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South Coast Track – Tasmania

Posted on 31 Dec 2008 | 0 comments

After buying Lara we decide to abandon the idea of camping up north for NYE as we want to drive through that area in 2009 on our big trip. Instead we decide to go hiking the South Coast Track in Tasmania in the pristine World Heritage Area called the Southern Wilderness. Amazing place!

We arrived in Hobart the day before x-mas around 10pm. Jon tries to take somebody else’s bag with him, but thankfully they are on the ball and give us a call. We haven’t left the aiport yet, so we quickly swap back. She (smaller than Jon) had the same colour and style pack, but was going kayaking… hmmm could have been interesting…

As we sit in our taxi to our hotel, we realise we don’t have anything for breakfast or lunch the next day. We quickly go out towards the docks and find a cocktail bar that is still open and normally serves food. The owner feels sorry for us and gives us some pita bread, brie and sun-dried tomatoes. We drink a few cocktails in return 😉

preparing a packed lunch bought at a cocktail bar

preparing a packed lunch bought in a cocktail bar

The next day we take a taxi to Fern Glade and start our hike up Mt Wellington. It is a gorgeous hike and there are lots of people in the picnic areas. We find a quiet spot with an echidna and have a fabulous lunch thanks to the guy in the cocktail bar! By the time we get back into town (7hrs later), we have a shower and go straight to our x-mas dinner in the Grand Chancellor Hotel. The waiter gives us a great table at the windows and we enjoy great views and great food. We’re the last ones to leave…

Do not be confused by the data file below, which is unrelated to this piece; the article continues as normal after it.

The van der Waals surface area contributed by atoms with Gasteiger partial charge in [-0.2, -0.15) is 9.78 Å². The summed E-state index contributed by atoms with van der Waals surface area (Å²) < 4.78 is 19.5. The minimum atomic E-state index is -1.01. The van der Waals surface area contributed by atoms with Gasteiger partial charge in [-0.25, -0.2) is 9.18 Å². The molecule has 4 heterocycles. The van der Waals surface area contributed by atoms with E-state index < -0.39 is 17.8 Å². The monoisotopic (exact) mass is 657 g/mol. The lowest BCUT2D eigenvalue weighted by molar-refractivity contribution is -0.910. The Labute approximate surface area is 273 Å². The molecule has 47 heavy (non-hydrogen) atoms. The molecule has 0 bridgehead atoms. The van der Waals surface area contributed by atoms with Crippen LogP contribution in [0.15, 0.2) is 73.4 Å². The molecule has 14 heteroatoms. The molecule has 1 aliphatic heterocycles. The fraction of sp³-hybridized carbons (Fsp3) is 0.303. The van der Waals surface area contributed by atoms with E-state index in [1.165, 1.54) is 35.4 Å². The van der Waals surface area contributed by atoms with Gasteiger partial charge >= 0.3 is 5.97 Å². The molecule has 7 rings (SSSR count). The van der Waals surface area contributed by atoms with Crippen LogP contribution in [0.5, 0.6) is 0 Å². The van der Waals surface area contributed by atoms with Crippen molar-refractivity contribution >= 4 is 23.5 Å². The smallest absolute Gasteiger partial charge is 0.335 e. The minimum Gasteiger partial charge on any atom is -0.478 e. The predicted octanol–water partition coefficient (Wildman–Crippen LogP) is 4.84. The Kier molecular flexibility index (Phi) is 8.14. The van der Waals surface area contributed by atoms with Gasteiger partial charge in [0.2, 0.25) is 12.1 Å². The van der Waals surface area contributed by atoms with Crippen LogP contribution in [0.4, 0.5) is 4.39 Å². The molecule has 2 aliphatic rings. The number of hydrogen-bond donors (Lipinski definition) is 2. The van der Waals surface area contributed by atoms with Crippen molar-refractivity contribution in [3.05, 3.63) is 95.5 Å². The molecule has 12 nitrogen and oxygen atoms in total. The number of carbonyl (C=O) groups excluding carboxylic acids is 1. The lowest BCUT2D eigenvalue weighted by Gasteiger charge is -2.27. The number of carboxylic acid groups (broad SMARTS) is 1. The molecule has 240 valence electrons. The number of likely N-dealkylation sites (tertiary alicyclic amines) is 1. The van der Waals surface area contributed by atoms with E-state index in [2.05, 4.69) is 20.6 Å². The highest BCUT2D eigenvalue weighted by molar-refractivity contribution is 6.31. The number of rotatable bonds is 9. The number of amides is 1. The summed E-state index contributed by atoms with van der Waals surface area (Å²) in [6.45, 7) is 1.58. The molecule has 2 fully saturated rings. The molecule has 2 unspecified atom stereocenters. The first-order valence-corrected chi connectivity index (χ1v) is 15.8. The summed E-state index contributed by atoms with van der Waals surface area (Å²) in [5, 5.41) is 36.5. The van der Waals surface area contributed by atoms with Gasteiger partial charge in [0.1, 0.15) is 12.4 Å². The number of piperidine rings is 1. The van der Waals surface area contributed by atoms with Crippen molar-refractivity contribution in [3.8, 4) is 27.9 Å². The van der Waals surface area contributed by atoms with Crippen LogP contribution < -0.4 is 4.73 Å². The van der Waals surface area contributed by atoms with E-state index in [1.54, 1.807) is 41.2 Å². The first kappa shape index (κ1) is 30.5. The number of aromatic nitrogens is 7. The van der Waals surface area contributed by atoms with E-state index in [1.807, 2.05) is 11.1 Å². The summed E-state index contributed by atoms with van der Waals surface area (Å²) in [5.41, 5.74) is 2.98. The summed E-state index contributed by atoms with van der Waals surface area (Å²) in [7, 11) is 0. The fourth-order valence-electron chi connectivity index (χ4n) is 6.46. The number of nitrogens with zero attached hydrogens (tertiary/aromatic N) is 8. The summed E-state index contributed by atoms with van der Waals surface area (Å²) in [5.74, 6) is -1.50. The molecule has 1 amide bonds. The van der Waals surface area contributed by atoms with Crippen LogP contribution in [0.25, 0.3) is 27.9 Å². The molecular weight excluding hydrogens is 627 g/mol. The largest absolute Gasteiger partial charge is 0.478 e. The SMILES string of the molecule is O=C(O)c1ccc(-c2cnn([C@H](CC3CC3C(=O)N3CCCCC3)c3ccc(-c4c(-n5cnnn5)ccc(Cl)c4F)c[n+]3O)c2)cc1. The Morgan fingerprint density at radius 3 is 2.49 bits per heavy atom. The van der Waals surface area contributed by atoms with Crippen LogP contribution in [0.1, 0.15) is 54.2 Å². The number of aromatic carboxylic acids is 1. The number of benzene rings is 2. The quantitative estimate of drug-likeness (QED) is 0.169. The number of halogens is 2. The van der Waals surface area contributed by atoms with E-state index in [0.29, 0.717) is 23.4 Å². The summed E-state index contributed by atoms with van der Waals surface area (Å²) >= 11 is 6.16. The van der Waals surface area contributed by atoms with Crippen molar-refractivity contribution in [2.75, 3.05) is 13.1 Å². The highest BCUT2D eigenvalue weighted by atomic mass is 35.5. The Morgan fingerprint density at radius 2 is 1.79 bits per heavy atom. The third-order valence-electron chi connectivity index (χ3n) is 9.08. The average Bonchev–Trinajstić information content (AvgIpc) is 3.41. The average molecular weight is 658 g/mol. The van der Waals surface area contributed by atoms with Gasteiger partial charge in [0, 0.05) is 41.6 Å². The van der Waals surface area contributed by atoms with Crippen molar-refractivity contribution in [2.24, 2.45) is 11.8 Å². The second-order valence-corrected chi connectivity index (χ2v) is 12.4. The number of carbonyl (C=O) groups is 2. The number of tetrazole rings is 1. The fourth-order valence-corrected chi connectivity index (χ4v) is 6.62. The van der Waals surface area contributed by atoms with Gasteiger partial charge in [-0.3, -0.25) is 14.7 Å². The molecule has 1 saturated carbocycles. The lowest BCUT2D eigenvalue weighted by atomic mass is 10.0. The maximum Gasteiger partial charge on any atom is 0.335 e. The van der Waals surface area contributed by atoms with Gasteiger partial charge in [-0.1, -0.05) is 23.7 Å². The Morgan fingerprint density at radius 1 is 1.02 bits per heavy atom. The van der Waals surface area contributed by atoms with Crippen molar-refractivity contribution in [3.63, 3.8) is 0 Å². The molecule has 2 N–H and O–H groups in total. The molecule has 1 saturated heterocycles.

hiking up Mt Wellington

hiking up Mt Wellington

cute echidna wasn't bothered by us having lunch

cute echidna wasn’t bothered by us having lunch

great views

great views

great hiking shoes :-)

great hiking shoes 🙂

brewery - unfortunately not open

brewery – unfortunately not open

The next day we take a taxi to the Cambridge airport for our flight to Melaleuca. We have to fly in as there is no other option to get to the start of the track. It is a beautiful flight and we see most of the terrain we will be hiking in during the half our or so we fly over that area! Fly in – 45 minutes, hike out – 7 days…

South Coast Track

  • day 1 – 27 December – fly from Hobart to Melaleuca + Melaleuca to Point Eric 13.4km (3.5 – 4.5hrs)
  • day 2 – 28 December – Point Eric to Louisa River 16.8km (5 – 6.5hrs) with a side trip to Louisa Bay for a swim (6.6km, 2,5 – 3hrs return)
  • day 3 – 29 December – Louisa River over the Ironbound Range to Little Deadman’s Bay 12.3km (6 – 9hrs)
  • day 4 – 30 December – Little Deadman’s Bay to Prion Boat crossing 9.4km (3.5 – 4.5hrs) + Prion Boat crossing to Surprise Bay 9.0km (3.5 – 4.5hrs) where we stayed for New Year’s Eve even though it was only 30 December as you are allowed to have a fire at this camp site
  • day 5 – 31 December – Surprise Bay to South Cape Rivulet 9.1km (5 – 7hrs)
  • day 6 – 1 January – South Cape Rivulet to Cockle Creek 11.4km (3 – 4hrs)
  • day 7 – 2 January – Cockle Creek to Hobart by shuttle bus
our route

our route

For this trip we bought a dehydrator and prepared our own food again. It is really nice food, you get enough, it is easily and quickly prepared (great for when it rains) and it weighs a lot less than carrying fresh food or tins (also less rubbish to take out).

food preparation at home

food preparation at home

using our own dehydrator for the first time